Saying Their Names

Thoughts from the George Floyd protest, and what to do next

THIS past Sunday, I headed to Johnson Square to participate in and cover the Savannah George Floyd Protest, not quite sure what to expect.

The previous day, social media lit up with concern as to who the organizer was, fear of the event being infiltrated by counter-protestors, and worries of the protest reaching riotous levels, as we’d seen all through the weekend.

Saturday evening, Mayor Van Johnson announced he’d be attending the protest and spoke passionately about the struggles of being a black man in America, solidifying his support for the event.

Sunday afternoon, Regions Bank’s windows were boarded with plywood, an ominous sign. But, ultimately, that plywood would have been better served somewhere else. Savannah pulled off a peaceful protest that should make us proud of our city and everyone in it.

I decided to get to the square about 30 minutes early to get a good spot. No dice: the square was already packed by the time I arrived, and speakers were already addressing the crowd. With the help of Clinton Edminster and Jon Taylor, I got a great spot on one of the posts at the south end of Johnson Square.

click to enlarge Saying Their Names
Rachael Flora

By 2 p.m., the crowd filled out the square and spilled into Congress Street. It was electrifying to be in a crowd that large; I wish I knew for sure how many people were there.

Aldermen Detric Leggett and Kurtis Purtee gave moving speeches that encouraged action after the protest was over. The crowd knelt in remembrance of George Floyd, fists raised.

Someone close to the action screamed, “Some of y’all can’t even hold your hands up for as long as he held his knee on his neck! How will this end?” in a voice ragged with emotion.

After a bit, the crowd was on the move. Originally, the plan was to march one block to City Hall. The organizers rescinded that plan late Saturday, choosing instead to stay in Johnson Square.

So the march surprised me a little, but off I went, finding a spot in the window ledge of Savannah Clothing. (I’m 5’1”, so scaling things to see better is not new.)

Religious and city leaders spoke, but it was hard to hear them from where I was. The chants by the crowd, however, rang out throughout downtown. That solidified the feeling of community, as did the support I could see in the crowd.

A guy on the ledge with me kindly offered me a bottled water. There were lots of people in the crowd offering water to each other, and people on bikes circled the perimeter to keep an eye on things.

As Mayor Johnson gave what felt like closing remarks, much of the crowd noticed the arrival of National Guard vehicles on the west end of the crowd, along Whitaker Street. The mood of the crowd changed then. It was a tangible feeling. People began to file out of the crowd.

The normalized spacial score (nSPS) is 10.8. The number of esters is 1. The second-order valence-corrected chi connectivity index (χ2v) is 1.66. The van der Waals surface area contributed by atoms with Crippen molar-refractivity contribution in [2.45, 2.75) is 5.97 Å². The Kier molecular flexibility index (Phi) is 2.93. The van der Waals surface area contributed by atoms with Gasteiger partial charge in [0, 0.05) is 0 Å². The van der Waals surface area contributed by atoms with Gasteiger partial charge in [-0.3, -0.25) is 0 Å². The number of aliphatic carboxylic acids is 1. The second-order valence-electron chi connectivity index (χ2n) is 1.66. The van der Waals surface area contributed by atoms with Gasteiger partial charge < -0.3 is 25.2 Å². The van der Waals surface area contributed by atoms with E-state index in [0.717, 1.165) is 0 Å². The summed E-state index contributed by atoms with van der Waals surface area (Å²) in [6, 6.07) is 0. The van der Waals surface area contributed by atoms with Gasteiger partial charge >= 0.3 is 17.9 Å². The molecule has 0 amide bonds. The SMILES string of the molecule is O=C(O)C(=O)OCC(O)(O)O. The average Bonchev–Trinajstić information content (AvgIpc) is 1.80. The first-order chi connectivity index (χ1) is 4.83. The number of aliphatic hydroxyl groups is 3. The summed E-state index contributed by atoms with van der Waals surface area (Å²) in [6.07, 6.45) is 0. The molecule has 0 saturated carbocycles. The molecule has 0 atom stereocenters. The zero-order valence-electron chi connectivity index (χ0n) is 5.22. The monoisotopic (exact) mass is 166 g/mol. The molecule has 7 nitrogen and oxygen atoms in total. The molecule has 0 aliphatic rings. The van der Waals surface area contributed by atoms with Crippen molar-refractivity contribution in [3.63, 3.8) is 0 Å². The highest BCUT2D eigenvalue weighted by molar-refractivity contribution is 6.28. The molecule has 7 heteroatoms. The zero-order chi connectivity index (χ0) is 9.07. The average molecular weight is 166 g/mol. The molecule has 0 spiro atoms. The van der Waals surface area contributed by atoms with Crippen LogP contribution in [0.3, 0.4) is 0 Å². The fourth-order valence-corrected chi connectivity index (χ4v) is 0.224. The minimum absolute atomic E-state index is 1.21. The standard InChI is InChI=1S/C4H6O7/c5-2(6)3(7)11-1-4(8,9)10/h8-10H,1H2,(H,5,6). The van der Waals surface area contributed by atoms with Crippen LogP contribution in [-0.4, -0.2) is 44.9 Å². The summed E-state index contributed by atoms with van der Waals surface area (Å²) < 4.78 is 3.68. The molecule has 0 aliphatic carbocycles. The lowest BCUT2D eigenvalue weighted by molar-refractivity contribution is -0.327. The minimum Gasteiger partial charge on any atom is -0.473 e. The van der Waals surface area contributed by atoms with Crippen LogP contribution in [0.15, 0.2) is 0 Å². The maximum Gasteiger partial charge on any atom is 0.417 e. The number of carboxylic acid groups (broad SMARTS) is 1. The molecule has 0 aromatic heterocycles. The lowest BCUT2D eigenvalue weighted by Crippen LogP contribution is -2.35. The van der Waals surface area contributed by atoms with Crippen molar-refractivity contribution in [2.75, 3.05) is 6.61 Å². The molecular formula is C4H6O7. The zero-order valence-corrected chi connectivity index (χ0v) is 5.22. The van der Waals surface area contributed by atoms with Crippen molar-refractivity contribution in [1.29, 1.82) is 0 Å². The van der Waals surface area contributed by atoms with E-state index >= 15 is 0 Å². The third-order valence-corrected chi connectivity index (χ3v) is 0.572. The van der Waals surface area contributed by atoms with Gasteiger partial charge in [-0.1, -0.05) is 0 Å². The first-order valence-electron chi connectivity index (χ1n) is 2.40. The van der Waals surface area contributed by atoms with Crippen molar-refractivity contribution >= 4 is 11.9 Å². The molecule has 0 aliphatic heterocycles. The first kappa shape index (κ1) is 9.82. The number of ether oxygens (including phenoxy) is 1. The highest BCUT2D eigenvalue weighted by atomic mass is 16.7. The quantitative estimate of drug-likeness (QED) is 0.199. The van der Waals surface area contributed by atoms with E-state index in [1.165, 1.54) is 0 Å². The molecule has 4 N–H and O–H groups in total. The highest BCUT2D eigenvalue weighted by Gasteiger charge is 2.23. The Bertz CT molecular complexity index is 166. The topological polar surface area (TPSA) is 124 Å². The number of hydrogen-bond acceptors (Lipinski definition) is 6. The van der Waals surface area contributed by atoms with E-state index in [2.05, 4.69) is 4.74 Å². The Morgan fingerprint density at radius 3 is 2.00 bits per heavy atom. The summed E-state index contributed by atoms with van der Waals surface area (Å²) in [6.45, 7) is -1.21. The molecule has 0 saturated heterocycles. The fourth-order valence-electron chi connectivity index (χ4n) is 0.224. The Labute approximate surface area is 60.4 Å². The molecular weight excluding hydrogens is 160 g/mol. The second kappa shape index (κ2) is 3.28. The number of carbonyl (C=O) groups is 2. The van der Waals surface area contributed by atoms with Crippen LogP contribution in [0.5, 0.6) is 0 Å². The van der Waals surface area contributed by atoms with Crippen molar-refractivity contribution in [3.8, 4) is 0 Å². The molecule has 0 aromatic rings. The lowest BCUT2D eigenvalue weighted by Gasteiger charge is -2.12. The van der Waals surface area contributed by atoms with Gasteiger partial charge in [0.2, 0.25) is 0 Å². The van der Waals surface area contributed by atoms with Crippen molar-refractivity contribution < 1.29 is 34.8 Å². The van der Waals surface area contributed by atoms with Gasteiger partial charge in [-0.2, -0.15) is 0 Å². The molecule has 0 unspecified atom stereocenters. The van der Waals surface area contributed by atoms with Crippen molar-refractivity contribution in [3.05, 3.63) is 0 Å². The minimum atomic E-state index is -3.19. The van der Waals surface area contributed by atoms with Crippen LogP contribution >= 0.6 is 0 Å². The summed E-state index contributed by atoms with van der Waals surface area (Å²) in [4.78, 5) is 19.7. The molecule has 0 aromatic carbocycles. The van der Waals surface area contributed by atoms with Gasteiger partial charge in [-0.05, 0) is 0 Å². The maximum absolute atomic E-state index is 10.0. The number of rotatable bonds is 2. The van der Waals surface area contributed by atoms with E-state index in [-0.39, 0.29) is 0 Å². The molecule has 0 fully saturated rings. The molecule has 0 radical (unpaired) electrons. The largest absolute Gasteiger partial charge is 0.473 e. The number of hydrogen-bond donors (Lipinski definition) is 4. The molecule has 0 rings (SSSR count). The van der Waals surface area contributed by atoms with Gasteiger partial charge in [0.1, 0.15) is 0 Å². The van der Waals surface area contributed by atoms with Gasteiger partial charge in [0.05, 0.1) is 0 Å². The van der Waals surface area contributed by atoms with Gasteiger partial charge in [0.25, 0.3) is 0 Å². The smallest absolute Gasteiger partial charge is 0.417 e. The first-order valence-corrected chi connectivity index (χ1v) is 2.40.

click to enlarge Saying Their Names
Rachael Flora

But it became obvious there was a counter-protestor in the crowd, who was also walking east. The crowd moved to chase him out, and things nearly got physical before he eventually went his own way.

Someone began beating a skateboard on the ground in agitation, but another person shouted at him to stop, and he did. That displays, to me, that the collective mood of the group was one of peace.

The momentum of the crowd pushed us down Bay Street and down one of the ramps to River Street, where it moved up the street westward. Someone let off fireworks up near Williamson Street, and I and everyone around me ran like hell in the other direction until realizing what it actually was.

As we came up MLK Jr. Boulevard, police vans and tactical unit vehicles passed going north, and the mood shifted again to one of anger at the cops. At the courthouse, someone sent a Black Lives Matter flag up the flagpole to huge cheers.

Then the crowd was off again to the Savannah Police headquarters on Habersham, where we came across police donning riot gear in a parking lot off the back of the building.

At this point, the crowd seemed to splinter. Many protestors kept walking, shouting to let the cops go. But another sizeable crowd faced off with the officers, chanting for them to walk with us. They did not.

I speak purely from my own experience, but what I saw was an impressively peaceful protest until the National Guard made their presence known. It wasn’t a surprise that they were there, or that the city was preparing for things to escalate: photos of cops in riot gear at the Civic Center circulated on social media before I even got downtown.

Of course, there was no way of knowing what would happen later that night, especially as there were rumors of groups from Charleston coming down to stir up trouble. Thankfully, nothing happened and everyone was safe. I thank and commend all the people who helped keep us all safe on Sunday, which includes both our officers and our fellow community members who looked out for each other.

So, what’s next? As many encouraged on Sunday, this is not the end of the road. There’s a lot more work to do. Listen to what black people have to say, and learn what you can do to help.

Most importantly, let your passion for racial justice continue past the thrill of the march. We have a lot of work to do. I feel confident that we’re on the right track. Sunday in Savannah proved it.


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